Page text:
Google targets 'fake news,' offensive search suggestions

Steps Google has taken to fix these negative results include changing the guidelines for Search Quality Raters, which tell the real people helping Google identify potentially offensive material what to look for in terms of bad results with more specificity.

Today, the search engine giant has introduced "structural changes." to shun the "spread of blatantly misleading, low quality, offensive or downright false information".

To fight this trend, Google is allowing users to report autocomplete suggestions that are either offensive, inaccurate, or just plain irrelevant to the intended search.

Although it also sells ads on its other services and independently owned websites, Google still makes most of its money from the marketing links posted alongside its search results. As such, Google promises it will get better at filtering out fake news in weeks and months to come. The new "This is misleading or inaccurate" feedback option seems apt for the John-Hanson-as-first-Black-president snippet.

Google also says its search algorithms have now been trained to demote "low-quality" content based on signals like whether or not the information comes from an "authoritative" page.

The search engine's algorithm has caused Google plenty of headaches in the past, with autocomplete giving offensive suggestions about women, Muslims and Jews.

Google announced on Tuesday that it is tweaking its search engine to scuttle misleading or false content, a major move for the company and the world considering Google's dominance in search. Google is adding a feature to allow searchers online to flag these instances with a feedback form.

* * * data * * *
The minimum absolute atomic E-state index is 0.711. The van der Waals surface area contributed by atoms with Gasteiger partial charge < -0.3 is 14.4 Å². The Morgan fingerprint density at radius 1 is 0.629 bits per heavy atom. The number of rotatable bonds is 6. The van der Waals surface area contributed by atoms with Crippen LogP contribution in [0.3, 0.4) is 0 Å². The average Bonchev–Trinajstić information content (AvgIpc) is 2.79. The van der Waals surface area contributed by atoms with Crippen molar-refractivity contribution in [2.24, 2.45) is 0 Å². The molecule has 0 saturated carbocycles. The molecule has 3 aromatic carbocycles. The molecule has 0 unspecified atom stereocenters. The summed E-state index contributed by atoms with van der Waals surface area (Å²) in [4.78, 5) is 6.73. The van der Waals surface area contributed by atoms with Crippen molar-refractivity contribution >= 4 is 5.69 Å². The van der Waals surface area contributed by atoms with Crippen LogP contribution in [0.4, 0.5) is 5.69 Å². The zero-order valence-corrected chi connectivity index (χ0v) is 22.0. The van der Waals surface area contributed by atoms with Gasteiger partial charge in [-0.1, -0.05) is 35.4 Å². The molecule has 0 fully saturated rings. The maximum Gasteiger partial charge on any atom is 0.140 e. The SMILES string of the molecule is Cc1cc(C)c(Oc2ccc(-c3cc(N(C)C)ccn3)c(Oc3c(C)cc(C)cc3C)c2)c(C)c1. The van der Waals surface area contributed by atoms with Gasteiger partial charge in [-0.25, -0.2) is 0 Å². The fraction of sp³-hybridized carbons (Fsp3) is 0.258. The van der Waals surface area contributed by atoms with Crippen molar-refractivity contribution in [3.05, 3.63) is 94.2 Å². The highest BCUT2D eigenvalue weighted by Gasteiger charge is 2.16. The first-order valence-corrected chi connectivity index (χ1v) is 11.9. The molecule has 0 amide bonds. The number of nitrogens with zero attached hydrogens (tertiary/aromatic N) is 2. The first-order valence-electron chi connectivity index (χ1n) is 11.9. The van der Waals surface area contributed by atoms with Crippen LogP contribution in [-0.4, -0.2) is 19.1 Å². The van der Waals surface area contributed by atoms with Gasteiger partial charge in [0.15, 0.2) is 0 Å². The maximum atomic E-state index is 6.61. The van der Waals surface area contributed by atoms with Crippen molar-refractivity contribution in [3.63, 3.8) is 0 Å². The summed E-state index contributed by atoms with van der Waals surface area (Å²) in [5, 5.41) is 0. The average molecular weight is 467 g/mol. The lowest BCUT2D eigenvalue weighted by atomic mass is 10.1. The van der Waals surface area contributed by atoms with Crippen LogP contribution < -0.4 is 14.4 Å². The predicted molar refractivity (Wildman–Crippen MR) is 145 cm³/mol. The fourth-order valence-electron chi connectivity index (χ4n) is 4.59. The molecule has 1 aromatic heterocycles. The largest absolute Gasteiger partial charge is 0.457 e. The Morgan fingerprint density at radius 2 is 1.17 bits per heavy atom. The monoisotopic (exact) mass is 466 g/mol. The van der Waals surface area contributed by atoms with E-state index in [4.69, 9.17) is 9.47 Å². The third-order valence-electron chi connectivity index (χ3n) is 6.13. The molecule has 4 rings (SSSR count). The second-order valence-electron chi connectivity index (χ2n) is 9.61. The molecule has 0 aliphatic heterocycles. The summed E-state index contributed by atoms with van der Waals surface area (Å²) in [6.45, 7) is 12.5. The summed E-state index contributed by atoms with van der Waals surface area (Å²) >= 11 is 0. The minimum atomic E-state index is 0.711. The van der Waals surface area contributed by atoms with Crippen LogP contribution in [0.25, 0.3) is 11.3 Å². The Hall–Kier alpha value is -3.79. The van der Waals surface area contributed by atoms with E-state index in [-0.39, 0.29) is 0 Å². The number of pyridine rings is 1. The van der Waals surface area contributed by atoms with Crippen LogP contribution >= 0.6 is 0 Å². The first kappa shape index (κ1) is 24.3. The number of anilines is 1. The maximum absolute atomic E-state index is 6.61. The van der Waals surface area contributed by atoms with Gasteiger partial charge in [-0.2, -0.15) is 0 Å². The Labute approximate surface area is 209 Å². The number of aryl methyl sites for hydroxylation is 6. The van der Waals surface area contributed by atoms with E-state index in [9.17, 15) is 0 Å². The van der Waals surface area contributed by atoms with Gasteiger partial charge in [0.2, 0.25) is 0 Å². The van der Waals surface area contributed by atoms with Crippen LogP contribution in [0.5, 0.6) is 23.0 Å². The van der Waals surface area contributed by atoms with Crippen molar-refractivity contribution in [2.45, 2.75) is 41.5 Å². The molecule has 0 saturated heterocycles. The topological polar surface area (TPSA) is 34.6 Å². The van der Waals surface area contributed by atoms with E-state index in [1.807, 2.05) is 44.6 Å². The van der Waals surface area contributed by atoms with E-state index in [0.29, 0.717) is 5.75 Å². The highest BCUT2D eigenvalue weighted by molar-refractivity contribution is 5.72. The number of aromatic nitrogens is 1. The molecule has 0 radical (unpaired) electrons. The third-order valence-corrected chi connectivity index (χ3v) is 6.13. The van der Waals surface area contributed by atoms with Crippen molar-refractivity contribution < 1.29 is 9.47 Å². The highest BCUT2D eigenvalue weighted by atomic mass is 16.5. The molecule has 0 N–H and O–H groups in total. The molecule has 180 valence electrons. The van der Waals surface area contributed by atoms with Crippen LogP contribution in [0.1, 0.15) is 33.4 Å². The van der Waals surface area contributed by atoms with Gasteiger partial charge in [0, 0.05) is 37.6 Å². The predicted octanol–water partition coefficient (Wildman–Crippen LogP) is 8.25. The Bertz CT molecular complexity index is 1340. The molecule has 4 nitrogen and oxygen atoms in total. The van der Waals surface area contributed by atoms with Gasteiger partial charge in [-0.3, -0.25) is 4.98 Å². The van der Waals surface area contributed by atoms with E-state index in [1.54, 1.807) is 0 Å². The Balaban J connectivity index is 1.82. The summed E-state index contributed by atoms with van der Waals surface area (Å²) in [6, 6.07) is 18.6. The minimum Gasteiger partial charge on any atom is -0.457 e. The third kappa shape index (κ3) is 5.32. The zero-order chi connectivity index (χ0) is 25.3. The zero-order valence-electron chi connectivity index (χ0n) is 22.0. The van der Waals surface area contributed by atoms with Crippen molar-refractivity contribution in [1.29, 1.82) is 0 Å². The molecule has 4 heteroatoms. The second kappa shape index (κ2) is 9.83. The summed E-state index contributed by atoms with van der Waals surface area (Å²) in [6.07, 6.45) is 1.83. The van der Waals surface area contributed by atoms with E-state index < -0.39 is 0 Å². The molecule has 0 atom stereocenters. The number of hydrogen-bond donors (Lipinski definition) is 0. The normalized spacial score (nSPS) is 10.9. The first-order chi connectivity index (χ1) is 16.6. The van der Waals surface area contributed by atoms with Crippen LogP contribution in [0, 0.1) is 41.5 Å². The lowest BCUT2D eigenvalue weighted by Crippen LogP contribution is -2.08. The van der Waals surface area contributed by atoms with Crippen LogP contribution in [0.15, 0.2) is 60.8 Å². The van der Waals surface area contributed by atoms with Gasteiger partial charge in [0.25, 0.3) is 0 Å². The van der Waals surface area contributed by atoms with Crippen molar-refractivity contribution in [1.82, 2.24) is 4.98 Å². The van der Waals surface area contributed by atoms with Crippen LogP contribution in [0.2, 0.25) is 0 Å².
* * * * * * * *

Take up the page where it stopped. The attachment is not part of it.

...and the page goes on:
"There is likely to be [helpful] signal in there, even through all the noise through abuse", says Mr. Nayak.

We've all seen our fair share of auto-fill phrases going in a freaky direction with just a few starting words, but some intentionally misleading ones can potentially divert a user away from more relevant search queries. But, it won't be using these assessments to determine single page rankings.

"There are people who are writing all kinds of things on the web", says Mr. Gomes, who said that one issue Google is having is finding high quality sources to promote in place of some of the more hair-raising content. "Journalists are not covering some of these conspiracy theories".

"The content that appears in these features is generated algorithmically and is a reflection of what people are searching for and what's available on the web", Gomes explained.

  • Joey Payne